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man Catholic persuasion. But I take one great cause, why there are so few sects in the church of Rome, to be the multitude of convents, with which they every where abound, that serve as receptacles for all those fiery zealots who would set the church in a flame, were not they got together in these houses of devotion. All men of dark tempers, according to their degree of melancholy or enthusiasm, may find convents fitted to their humours, and meet with companions as gloomy as themselves. So that what the Protestants would call a fanatic, is, in the Roman church, a religious of such or such an order; as I have been told of an English merchant at Lisbon, who, after some great disappointments in the world, was resolved to turn Quaker or Capuchin ; for, in the change of religion, men of ordinary understanding's do not so much consider the principles, as the practice of those to whom they go over.

From St. Gaul I took horse to the lake of Constance, which lies at two leagues distance from it, and is formed by the entry of the Rhine. This is the only lake in Europe that disputes for greatness with that of Geneva; it appears more beautiful to the eye, but wants the fruitful fields and vineyards that border upon the other. It receives its name from Constance, the chief town on its banks. When the cantons of Berne and Zurich proposed, at a general diet, the incorporating Geneva in the number of the cantons, the Roman Catholic party, fearing the Protestant interest might receive by it too great a strengthening, proposed, at the same time, the incantoning of Constance, as a counterpoise : to which the Protestants not consenting, the project fell to the ground. We crossed the lake to Lindaw, and, in several parts of it, observed abundance of little bubbles of air, that came working upward from the very bottom of the lake. The watermen told us, that they are observed always to rise in the same places, from whence they conclude them to be so many springs that break out of the bottom of the lake. Lindaw is an imperial town on a little island that lies at about three hun. dred paces from the firm land, to which it is joined by a huge bridge of wood. The inhabitants were all in arms when we passed through it, being under great apprehensions of the duke of Bavaria, after his having fallen upon Ulme and Memminghen. They flatter themselves that, by cutting their bridge, they could hold out against his army : but, in all probability, a shower of bombs would quickly reduce the bourgeois to surrender. They were formerly bombarded by Gustavus Adolphus. We were advised by our merchants, by no means to venture ourselves in the duke of Bavaria's country, so that we had the mortification to lose the sight of Munich, Augsburg, and Ratisbon, and were forced to take our way to Vienna through Tirol, where we had very little to entertain us besides the natural face of the country.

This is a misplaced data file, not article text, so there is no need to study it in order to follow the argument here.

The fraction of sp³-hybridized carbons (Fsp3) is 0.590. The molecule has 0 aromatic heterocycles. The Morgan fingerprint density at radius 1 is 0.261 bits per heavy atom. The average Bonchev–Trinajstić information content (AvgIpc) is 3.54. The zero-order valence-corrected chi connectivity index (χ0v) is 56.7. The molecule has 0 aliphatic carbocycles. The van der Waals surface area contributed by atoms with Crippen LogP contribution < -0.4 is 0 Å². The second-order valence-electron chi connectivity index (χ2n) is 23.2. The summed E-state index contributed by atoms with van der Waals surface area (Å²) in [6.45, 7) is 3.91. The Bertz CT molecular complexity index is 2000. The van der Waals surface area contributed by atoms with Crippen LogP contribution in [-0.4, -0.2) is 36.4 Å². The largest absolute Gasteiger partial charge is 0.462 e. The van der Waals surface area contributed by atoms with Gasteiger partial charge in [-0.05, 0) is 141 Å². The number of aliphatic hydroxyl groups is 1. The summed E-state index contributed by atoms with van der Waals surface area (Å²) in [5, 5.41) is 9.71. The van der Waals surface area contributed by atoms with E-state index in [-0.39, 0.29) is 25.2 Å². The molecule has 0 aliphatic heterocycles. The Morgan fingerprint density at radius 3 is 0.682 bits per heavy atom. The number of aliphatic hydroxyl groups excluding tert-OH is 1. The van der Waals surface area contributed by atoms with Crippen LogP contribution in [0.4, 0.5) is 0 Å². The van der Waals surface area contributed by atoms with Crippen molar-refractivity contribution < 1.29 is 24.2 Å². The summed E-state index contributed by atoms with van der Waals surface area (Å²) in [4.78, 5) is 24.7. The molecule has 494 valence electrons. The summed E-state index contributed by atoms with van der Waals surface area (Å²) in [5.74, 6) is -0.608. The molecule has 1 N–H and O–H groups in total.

After having coasted the Alps for some time, we at last entered them by a passage which leads into the long valley of the Tirol, and, following the course of the river Inn, we came to Inspruck, that receives its name from this river, and is the capital city of the Tirol.

Inspruck is a handsome town, though not a great one, and was formerly the residence of the archdukes